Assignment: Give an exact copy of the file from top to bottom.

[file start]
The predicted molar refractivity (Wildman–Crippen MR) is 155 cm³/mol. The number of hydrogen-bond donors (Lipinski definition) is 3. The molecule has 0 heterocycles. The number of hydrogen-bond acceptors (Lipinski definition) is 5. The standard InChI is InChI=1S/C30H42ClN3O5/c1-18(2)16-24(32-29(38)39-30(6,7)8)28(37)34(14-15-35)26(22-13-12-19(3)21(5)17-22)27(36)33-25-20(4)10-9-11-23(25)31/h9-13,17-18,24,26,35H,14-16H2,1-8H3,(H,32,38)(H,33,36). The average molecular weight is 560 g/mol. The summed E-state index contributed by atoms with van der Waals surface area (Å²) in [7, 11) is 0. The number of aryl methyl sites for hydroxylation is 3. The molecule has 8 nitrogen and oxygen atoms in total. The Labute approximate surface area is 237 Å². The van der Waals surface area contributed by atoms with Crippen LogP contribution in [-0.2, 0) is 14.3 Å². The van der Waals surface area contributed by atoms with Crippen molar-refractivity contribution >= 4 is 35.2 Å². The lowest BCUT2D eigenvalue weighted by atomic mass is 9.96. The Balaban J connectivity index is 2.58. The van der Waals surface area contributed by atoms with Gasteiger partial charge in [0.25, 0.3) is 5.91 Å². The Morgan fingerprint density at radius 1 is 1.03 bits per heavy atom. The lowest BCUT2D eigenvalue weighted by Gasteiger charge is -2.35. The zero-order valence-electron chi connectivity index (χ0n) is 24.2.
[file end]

The predicted molar refractivity (Wildman–Crippen MR) is 155 cm³/mol. The number of hydrogen-bond donors (Lipinski definition) is 3. The molecule has 0 heterocycles. The number of hydrogen-bond acceptors (Lipinski definition) is 5. The standard InChI is InChI=1S/C30H42ClN3O5/c1-18(2)16-24(32-29(38)39-30(6,7)8)28(37)34(14-15-35)26(22-13-12-19(3)21(5)17-22)27(36)33-25-20(4)10-9-11-23(25)31/h9-13,17-18,24,26,35H,14-16H2,1-8H3,(H,32,38)(H,33,36). The average molecular weight is 560 g/mol. The summed E-state index contributed by atoms with van der Waals surface area (Å²) in [7, 11) is 0. The number of aryl methyl sites for hydroxylation is 3. The molecule has 8 nitrogen and oxygen atoms in total. The Labute approximate surface area is 237 Å². The van der Waals surface area contributed by atoms with Crippen LogP contribution in [-0.2, 0) is 14.3 Å². The van der Waals surface area contributed by atoms with Crippen molar-refractivity contribution >= 4 is 35.2 Å². The lowest BCUT2D eigenvalue weighted by atomic mass is 9.96. The Balaban J connectivity index is 2.58. The van der Waals surface area contributed by atoms with Gasteiger partial charge in [0.25, 0.3) is 5.91 Å². The Morgan fingerprint density at radius 1 is 1.03 bits per heavy atom. The lowest BCUT2D eigenvalue weighted by Gasteiger charge is -2.35. The zero-order valence-electron chi connectivity index (χ0n) is 24.2.